My guess is that most of you who used to play with dolls will recognize what Baker is talking about.

0 thoughts on “"I loved Nubbins"

  1. You end your post with a reflection on doll-playing, and it prompts me to wonder how much baby doll play (which I think is different than, say, Barbie doll play) correlates with the desire for children later on. I never played with baby dolls as a child: though I had access to them, I didn’t have the least bit of interest in them. My mom stopped buying them for me because of my complete and total rejection of them. And as an adult, I have never had the least desire to reproduce, either. I find this striking: Is my dis-interest in child-bearing something innate, that already was evident in my childhood play choices?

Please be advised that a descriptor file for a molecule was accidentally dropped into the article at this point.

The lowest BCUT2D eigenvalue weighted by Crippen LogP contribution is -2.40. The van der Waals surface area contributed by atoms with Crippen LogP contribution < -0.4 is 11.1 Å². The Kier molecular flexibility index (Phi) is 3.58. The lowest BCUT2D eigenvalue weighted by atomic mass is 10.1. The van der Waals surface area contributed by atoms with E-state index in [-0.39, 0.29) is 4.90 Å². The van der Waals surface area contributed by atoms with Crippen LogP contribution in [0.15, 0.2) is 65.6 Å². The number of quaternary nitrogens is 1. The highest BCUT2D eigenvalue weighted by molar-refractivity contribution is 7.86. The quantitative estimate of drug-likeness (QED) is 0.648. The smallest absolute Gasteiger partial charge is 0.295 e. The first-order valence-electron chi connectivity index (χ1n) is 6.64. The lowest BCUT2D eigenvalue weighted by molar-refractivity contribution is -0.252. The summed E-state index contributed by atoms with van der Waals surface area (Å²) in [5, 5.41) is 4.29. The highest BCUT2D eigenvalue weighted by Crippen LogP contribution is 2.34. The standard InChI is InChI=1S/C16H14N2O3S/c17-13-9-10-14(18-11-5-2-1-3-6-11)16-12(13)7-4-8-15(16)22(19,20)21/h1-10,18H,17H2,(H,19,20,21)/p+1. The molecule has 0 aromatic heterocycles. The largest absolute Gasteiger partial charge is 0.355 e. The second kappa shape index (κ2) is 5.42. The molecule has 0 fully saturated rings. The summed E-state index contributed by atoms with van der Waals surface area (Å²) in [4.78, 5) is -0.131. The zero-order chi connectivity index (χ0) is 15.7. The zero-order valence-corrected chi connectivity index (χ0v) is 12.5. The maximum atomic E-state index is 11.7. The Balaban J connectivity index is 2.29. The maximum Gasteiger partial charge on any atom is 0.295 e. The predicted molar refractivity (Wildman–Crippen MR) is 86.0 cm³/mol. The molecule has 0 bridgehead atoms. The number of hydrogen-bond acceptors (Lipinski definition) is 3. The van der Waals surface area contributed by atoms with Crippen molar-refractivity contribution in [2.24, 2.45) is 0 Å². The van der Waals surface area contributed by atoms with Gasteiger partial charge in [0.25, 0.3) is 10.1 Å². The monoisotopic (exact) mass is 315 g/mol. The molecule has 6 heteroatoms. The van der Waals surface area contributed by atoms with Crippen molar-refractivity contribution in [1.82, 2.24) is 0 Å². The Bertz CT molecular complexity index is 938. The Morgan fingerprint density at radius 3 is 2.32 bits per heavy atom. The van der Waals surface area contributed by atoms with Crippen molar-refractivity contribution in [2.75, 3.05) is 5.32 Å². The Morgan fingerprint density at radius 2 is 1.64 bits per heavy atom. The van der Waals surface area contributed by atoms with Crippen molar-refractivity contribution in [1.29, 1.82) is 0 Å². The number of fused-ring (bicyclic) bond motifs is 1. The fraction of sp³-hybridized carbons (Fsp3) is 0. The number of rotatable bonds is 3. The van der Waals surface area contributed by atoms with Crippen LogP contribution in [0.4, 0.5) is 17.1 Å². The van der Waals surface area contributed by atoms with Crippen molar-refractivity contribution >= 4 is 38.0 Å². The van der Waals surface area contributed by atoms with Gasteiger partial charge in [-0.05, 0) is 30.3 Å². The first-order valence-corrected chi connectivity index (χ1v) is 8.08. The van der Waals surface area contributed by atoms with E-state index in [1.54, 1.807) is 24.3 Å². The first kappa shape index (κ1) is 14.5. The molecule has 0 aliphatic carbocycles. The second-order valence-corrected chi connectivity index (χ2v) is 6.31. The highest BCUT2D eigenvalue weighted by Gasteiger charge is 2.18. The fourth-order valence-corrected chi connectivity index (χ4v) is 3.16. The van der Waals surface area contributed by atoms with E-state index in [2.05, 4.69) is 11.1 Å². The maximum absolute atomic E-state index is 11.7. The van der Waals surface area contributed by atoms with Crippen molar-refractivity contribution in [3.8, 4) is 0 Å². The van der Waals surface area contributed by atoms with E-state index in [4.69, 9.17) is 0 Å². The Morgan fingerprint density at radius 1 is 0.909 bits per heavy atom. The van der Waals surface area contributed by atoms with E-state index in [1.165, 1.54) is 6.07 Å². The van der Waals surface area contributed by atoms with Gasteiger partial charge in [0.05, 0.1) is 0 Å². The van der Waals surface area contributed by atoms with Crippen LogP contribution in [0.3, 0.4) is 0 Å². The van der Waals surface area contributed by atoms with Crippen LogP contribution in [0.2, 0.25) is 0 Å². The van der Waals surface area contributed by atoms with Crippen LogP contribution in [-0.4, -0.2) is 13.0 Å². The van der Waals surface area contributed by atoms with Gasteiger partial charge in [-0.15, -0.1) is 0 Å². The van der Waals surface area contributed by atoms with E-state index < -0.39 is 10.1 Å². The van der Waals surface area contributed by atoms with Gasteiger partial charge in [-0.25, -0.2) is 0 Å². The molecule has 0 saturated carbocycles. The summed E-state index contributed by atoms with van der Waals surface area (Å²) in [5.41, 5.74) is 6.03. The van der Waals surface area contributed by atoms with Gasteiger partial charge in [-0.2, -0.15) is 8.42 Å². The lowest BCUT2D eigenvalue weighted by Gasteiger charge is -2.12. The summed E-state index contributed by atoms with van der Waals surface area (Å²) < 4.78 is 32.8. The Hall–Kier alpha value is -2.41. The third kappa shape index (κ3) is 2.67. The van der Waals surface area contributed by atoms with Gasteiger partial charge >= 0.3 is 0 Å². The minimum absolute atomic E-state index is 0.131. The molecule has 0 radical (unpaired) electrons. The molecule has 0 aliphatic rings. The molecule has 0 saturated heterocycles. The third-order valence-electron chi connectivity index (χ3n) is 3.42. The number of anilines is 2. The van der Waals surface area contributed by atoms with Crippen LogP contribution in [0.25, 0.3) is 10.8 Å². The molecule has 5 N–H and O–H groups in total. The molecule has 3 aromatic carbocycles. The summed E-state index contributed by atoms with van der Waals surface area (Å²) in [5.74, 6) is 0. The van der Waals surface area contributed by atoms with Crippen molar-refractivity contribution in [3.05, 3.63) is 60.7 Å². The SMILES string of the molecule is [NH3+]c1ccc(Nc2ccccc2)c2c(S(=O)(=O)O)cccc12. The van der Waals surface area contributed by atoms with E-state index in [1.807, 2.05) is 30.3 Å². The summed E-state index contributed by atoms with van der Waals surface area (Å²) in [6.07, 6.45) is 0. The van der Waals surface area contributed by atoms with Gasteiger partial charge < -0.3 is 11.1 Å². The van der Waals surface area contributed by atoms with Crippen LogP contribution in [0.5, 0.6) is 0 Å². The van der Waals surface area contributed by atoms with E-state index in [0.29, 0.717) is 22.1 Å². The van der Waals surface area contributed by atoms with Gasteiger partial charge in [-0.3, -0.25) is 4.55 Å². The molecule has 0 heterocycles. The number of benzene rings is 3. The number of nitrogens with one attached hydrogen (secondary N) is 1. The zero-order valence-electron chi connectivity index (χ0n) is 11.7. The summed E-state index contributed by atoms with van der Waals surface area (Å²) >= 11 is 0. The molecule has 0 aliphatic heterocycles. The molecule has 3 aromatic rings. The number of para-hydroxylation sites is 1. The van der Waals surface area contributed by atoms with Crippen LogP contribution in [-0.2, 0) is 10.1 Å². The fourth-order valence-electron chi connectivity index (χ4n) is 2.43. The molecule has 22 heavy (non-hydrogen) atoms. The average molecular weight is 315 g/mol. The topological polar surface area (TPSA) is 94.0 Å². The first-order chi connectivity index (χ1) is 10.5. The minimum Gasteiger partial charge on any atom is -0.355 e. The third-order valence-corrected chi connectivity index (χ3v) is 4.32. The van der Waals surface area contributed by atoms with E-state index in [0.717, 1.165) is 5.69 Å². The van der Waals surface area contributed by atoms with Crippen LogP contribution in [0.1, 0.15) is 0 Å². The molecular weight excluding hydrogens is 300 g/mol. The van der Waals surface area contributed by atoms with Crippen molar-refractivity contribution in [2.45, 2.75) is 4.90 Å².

2. Yeah–I wasn’t big on the baby dolls, except for one, and even then it was more about the dressing and undressing than the other, more “motherly” duties. I liked the fashion dolls and action figures more than the baby dolls.

    As for whether or not one’s adult preferences are discernable in childhood preferences? I think it’s highly likely. My favorite stories to read as a child were fairy tales and other stories from the Black Forest, and the Little House books. I’m neither a nineteenth century U.S. historian nor an early modern Europeanist, but rather, something that pretty much splits the difference between those fields. And I recall disctinctly that stories set in the past were always my favorites by far, compared to other children’s literature. (Charlie’s Angel dolls? I don’t remember them, but I like the concept. I had a Bionic Woman doll, and my brother had the 6 Million Dollar Man doll, which were both pretty cool.)